StrengthLog’s Upper/Lower Body Split Program, 4x/Week

This upper/lower split program is available for free in our app StrengthLog! Download it for iOS or Android.

What does it take for you to get bigger and stronger?

You need to:

  • Practice the lifts you want to get strong in.
  • Work all your major muscle groups with effective exercises.
  • Stimulate your muscles often enough to keep them constantly growing, while still allowing for sufficient recovery.

An upper/lower body split program running on four training days per week is an excellent workout routine to tick off all three points above, so it is no wonder that it is one of the most popular free programs in our app.

In this post, I’ll explain why an upper/lower split is a great program choice building muscle and strength, and show you how to follow the program.

Here’s an outline of the program:

Upper Lower Body Split Program

Benefits of Upper/Lower Body Split Routines

An upper/lower split running on four days per week means you will be doing two upper body + two lower body workouts.

This has several benefits:

  • Growth & Recovery. You will alternate between the upper and lower body workouts, which means that your muscles will get three to four rest days in between each training session. This is a great training frequency for allowing close to full recovery, while still keeping your muscles in an almost constantly growing state.
  • Low injury risk. Twice weekly training for your joints and muscles is a sweet spot. Training each muscle only once per week would leave you plenty of days per week where you aren’t growing, and training a muscle three times per week steeply increases the injury risk unless you really know what you are doing. Besides, the marginal gains in going from 2x/week to 3x/week are very small.
  • Quick workouts. Finally, spreading your training out on four workouts per week means that you get top-class training in, while still spending less than an hour in the gym per workout.

Those are the benefits. For the next section, let’s look at how the upper/lower split routine can cover all your major muscle groups.

Upper/Lower Split Training: The Big Four

Here’s a rule of thumb that will simplify strength training for you forever:

For full-body training, do one each of these:

  1. An upper body push
  2. An upper body pull
  3. A squat
  4. A hip hinge

Let’s take a closer look.

Pick one or a few exercises to target these different major movements, and you will work almost every major muscle group in your body.

While these movements will train your core, some direct ab work can be added. But honestly, these movements alone will be more than enough to develop six-pack abs, provided that you’re lean enough.

Now you know why the upper/lower body program is centered around these big four movements.

In the next section, you’ll learn the how.

First in a bird’s eye view, and then in a closer look.

StrengthLog’s Upper/Lower Split Program, 4 Days/Week

Below is an outline of the program. Do these workouts over the course of a week.

Most important of all:

Increase the weight when you can do the indicated sets and reps with good technique.

Each workout contains a core part. These are the exercises listed first, and this is the most important part of the program. If that is all you do, you will be golden. Increase the weights in these lifts, and you will get big and strong.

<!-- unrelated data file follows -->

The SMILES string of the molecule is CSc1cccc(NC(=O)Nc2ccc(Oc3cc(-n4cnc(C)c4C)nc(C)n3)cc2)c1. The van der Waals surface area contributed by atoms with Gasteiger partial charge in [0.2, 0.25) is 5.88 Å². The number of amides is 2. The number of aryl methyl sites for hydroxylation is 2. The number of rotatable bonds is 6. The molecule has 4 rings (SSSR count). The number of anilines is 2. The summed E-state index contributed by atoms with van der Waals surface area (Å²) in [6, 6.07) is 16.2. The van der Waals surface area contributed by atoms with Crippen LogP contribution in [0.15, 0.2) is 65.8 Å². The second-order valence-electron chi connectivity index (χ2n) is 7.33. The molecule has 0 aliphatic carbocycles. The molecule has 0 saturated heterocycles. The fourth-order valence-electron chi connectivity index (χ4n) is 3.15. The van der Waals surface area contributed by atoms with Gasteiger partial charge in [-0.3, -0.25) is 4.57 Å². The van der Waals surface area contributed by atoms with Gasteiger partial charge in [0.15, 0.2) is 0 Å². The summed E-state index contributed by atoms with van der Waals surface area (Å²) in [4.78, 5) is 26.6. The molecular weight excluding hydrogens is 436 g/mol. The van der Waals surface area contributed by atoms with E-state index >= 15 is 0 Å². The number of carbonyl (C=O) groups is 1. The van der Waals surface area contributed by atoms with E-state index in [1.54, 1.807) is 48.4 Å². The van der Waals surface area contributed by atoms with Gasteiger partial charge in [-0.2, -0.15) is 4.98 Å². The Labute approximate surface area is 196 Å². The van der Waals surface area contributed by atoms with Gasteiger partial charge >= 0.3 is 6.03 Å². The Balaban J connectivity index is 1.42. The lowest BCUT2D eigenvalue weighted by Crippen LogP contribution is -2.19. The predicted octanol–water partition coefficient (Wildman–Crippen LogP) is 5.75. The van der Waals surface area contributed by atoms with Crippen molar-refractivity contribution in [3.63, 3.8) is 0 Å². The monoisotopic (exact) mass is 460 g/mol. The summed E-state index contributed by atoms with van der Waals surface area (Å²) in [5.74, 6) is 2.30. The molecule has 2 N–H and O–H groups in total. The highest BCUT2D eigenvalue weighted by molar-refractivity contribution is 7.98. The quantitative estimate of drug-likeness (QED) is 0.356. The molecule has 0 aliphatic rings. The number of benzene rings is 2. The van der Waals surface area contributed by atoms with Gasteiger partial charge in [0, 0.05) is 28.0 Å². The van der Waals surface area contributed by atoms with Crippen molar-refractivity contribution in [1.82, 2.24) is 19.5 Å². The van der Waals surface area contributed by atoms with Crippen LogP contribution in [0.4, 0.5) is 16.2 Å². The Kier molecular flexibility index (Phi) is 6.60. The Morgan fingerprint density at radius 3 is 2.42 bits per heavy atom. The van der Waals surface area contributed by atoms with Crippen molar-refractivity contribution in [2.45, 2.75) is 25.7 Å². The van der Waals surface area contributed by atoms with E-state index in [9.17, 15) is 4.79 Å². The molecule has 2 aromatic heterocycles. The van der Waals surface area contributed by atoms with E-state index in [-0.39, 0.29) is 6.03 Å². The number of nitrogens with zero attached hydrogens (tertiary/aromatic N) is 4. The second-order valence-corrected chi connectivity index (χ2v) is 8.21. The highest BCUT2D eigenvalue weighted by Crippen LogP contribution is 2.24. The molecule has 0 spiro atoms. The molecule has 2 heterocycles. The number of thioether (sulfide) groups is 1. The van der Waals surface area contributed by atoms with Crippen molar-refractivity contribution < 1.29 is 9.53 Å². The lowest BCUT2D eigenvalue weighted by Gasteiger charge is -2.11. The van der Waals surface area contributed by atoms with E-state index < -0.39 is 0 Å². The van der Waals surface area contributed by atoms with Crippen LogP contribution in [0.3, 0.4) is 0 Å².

However, I know that some of you are itching for more, and that is why I have also suggested some optional exercises for each workout.

Do these in case you have the time and energy for it. Otherwise, stick to the core part and focus on improving your weights in these.

Upper Body Workout #1

  1. Bench Press: 5 sets x 5 reps
  2. Pull-Up/Lat Pulldown: 4 sets x 10 reps
  3. Incline Dumbbell Press: 3 sets x 10 reps
  4. Barbell Row: 4 sets x 10 reps

Want more?

Optional exercises:

  1. Tricep Pushdown: 3 sets x 10 reps
  2. Barbell Curl: 3 sets x 10 reps

Lower Body Workout #1

  1. Squat: 5 sets x 5 reps
  2. Romanian Deadlift: 4 sets x 10 reps

Want more?

Optional exercises:

  1. Leg Extensions or Bulgarian Split Squats: 3 sets x 10 reps
  2. Hanging Leg Raise: 3 sets x 10 reps

Upper Body Workout #2

  1. Overhead Press: 5 sets x 5 reps
  2. Pull-Up/Lat Pulldown: 4 sets x 10 reps
  3. Close-Grip Bench Press/Bar Dip: 3 sets x 10 reps
  4. Dumbbell Row: 3 sets x 10 reps

Want more?

Optional exercises:

  1. Tricep Pushdown: 3 sets x 10 reps
  2. Barbell Curl: 3 sets x 10 reps

Lower Body Workout #2

  1. Deadlift: 5 sets x 5 reps
  2. Front Squat: 5 sets x 5 reps

Want more?

Optional exercises:

  1. Lying Leg Curl: 3 sets x 10 reps
  2. Kneeling Ab Wheel Roll-Out: 3 sets x 10 reps

As previously mentioned: this upper/lower body split is one of the many free programs in our app. It is 100% free to download the app and follow this (and more) program. Download the app using the buttons below, or read more about the app here.

Now, let’s take a closer look at each of the workouts and their exercises.

Upper Body Workout #1

Both upper body workouts in this split consist of two pushing and two pulling exercises at its core – one vertical and one horizontal of each, to emphasize different muscle groups.

The first upper body workout begins with the most popular upper body lift of them all: the bench press.

1. Bench Press: 5 Sets x 5 Reps

The bench press works your chest, front delts, and triceps, and develops your pushing strength in your entire upper body.

Do 5 sets x 5 reps, and increase the weight by 2.5 kg / 5 lbs for the next workout. Every time you successfully complete all five sets of five reps with good technique, you increase the weight.

This exercise is an upper body builder if there ever was one.

2. Pull-Up / Lat Pulldown: 4 Sets x 10 Reps

Next up is an upper-body pull. You’ll be doing either the pull-up or lat pulldown, which both work similar muscles: your lats, lower traps, and biceps.

Do 4 sets x 10 reps, and increase the weight when you reach ten reps in all sets.

Which exercise should you choose?